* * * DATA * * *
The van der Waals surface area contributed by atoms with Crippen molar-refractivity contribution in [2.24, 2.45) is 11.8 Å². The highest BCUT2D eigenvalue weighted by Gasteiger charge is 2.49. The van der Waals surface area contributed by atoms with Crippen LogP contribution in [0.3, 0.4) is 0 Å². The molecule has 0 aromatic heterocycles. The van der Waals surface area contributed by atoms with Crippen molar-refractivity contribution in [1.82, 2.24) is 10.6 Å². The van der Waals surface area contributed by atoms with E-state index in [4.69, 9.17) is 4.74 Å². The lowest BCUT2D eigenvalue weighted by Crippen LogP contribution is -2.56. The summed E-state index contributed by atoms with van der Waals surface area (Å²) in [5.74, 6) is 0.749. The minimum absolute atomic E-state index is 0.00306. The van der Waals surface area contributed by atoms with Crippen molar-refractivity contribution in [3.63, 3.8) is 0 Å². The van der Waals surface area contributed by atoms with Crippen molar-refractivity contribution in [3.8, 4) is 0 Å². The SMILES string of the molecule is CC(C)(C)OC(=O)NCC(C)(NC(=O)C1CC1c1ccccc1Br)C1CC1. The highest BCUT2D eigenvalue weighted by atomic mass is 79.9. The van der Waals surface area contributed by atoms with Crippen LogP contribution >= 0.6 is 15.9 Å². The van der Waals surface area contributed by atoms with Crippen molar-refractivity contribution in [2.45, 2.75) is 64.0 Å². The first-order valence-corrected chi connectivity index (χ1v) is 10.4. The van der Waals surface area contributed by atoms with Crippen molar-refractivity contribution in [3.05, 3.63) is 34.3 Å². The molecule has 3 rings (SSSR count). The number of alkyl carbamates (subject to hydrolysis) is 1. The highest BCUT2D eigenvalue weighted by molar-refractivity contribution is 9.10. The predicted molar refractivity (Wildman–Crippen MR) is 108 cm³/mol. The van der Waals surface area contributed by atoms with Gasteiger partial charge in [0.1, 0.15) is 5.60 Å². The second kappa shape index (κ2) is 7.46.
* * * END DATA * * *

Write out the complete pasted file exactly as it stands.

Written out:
The van der Waals surface area contributed by atoms with Crippen molar-refractivity contribution in [2.24, 2.45) is 11.8 Å². The highest BCUT2D eigenvalue weighted by Gasteiger charge is 2.49. The van der Waals surface area contributed by atoms with Crippen LogP contribution in [0.3, 0.4) is 0 Å². The molecule has 0 aromatic heterocycles. The van der Waals surface area contributed by atoms with Crippen molar-refractivity contribution in [1.82, 2.24) is 10.6 Å². The van der Waals surface area contributed by atoms with E-state index in [4.69, 9.17) is 4.74 Å². The lowest BCUT2D eigenvalue weighted by Crippen LogP contribution is -2.56. The summed E-state index contributed by atoms with van der Waals surface area (Å²) in [5.74, 6) is 0.749. The minimum absolute atomic E-state index is 0.00306. The van der Waals surface area contributed by atoms with Crippen molar-refractivity contribution in [3.63, 3.8) is 0 Å². The van der Waals surface area contributed by atoms with Crippen molar-refractivity contribution in [3.8, 4) is 0 Å². The SMILES string of the molecule is CC(C)(C)OC(=O)NCC(C)(NC(=O)C1CC1c1ccccc1Br)C1CC1. The highest BCUT2D eigenvalue weighted by atomic mass is 79.9. The van der Waals surface area contributed by atoms with Crippen LogP contribution >= 0.6 is 15.9 Å². The van der Waals surface area contributed by atoms with Crippen molar-refractivity contribution in [2.45, 2.75) is 64.0 Å². The first-order valence-corrected chi connectivity index (χ1v) is 10.4. The van der Waals surface area contributed by atoms with Crippen molar-refractivity contribution in [3.05, 3.63) is 34.3 Å². The molecule has 3 rings (SSSR count). The number of alkyl carbamates (subject to hydrolysis) is 1. The highest BCUT2D eigenvalue weighted by molar-refractivity contribution is 9.10. The predicted molar refractivity (Wildman–Crippen MR) is 108 cm³/mol. The van der Waals surface area contributed by atoms with Gasteiger partial charge in [0.1, 0.15) is 5.60 Å². The second kappa shape index (κ2) is 7.46.